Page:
Free Inside (comments by Mark R. Leeper):

[originally published in the 05/01/98 MT VOID]

I was reading my cereal box this morning. That is pretty safe. They don't get too many postmodern writers to write on boxes of cereal. In fact I have often wondered who does actually write the text for boxes of cereal. It requires a whole different writing style. For one thing I think you really have to know your adjectives. Words like "light," "crispy," and "nutlike" have to come readily to the pen when writing the text that goes on a box of cereal. But the one thing that I found missing was "Free Inside."

Now when I was a kid the best thing to see on a box was "Free Inside." I grew up in the Golden Age of Free Inside. You don't get great premiums inside boxes of cereal any more. I am not sure you get any toys in cereal boxes. I remember when Quaker Puffed Wheat and Quaker Puffed Rice actually gave away deeds to land in the Yukon inside boxes of their cereal. You probably think I am joking here, but they really did. That was when they sponsored SGT. PRESTON OF THE YUKON. They must have bought up a chunk of land, divided it up into something like square-inch parcels, had legal deeds printed up, and gave them away in cereal. At one time I owned three or four parcels of land in the Yukon. And it worked. I suddenly got really interested in Sgt. Preston and his lead dog King. After all, that was my property he was protecting. At least it was out there someplace. Maybe someday I would find it and build on it. Though a gumdrop was about all I would have been able to place on it. Just to see my land I would have to trespass on land owned by about 37 other one-time little cereal eaters.

Thinking about it, I am sure by now somehow that someone else has gotten ownership of the land, but at one point it was mine. It was so small that if it was all in one place I could hide it with my hand. But it was mine and I owned it. That was the best Free Inside ever.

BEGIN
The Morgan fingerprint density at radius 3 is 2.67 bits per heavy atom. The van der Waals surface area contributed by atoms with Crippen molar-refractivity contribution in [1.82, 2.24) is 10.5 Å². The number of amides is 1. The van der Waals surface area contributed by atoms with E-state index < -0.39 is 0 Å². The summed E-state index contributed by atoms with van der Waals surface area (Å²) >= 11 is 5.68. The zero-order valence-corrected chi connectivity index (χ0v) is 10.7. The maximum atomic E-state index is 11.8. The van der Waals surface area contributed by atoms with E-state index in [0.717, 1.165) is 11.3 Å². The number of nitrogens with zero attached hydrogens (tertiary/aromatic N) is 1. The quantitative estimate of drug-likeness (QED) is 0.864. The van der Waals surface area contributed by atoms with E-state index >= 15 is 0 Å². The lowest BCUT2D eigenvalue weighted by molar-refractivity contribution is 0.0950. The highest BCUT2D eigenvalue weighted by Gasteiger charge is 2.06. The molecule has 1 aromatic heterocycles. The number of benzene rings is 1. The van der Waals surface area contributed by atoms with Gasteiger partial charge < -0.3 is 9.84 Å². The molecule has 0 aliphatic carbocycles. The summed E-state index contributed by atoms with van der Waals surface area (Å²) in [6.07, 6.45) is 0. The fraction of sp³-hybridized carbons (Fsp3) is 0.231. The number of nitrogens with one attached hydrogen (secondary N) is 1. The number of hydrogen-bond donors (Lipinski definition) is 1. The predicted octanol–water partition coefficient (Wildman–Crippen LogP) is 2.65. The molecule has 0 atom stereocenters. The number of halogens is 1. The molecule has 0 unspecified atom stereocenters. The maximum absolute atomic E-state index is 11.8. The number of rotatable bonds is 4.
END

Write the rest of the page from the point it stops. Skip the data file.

What are some of the other classics? I guess I remember this stuff pretty well because this is what it took to form me. You really needed something to get you through the day back then. You have to remember that back then a Saturday morning was about as long as three and a half of our days. And children have a lot of energy to dissipate. They have good muscles, but much less mass than adults do. The square-cube law says that little kids are going to have much higher muscle to mass ratio than we do. I remember wondering why adults just wanted to sit around at the end of a day, and now I know it is because they are pushing around all the mass of an adult body. Perhaps children would be more pleasant and also healthier if we put weights on their arms and legs. But when I was small you could not just shut down all that energy and just sit and watch SKY KING or CAPTAIN MIDNIGHT. You needed something to do with your hands to dissipate excess energy. That's what Free Insides were good for. Well, the Yukon deed might not be so good. What kind of a kid would sit down and read the fine print during WINKY DINK? (Okay, WINKY DINK was Sunday morning.) Probably it was just the ones who grew into lawyers. No, for Saturday morning TV shows I recommend a little toy rocket launcher that came free inside something like Nabisco Honey Wheats. Basically it had a catch mechanism and a spring. You put the little missile on it and it clicked in place, then you pressed the catch and it fired. That one was particularly memorable since it was an action toy. Sometimes you just got little toy plane models of real planes. Somebody at the cereal company must have served in World War II and remembered his days of plane spotting.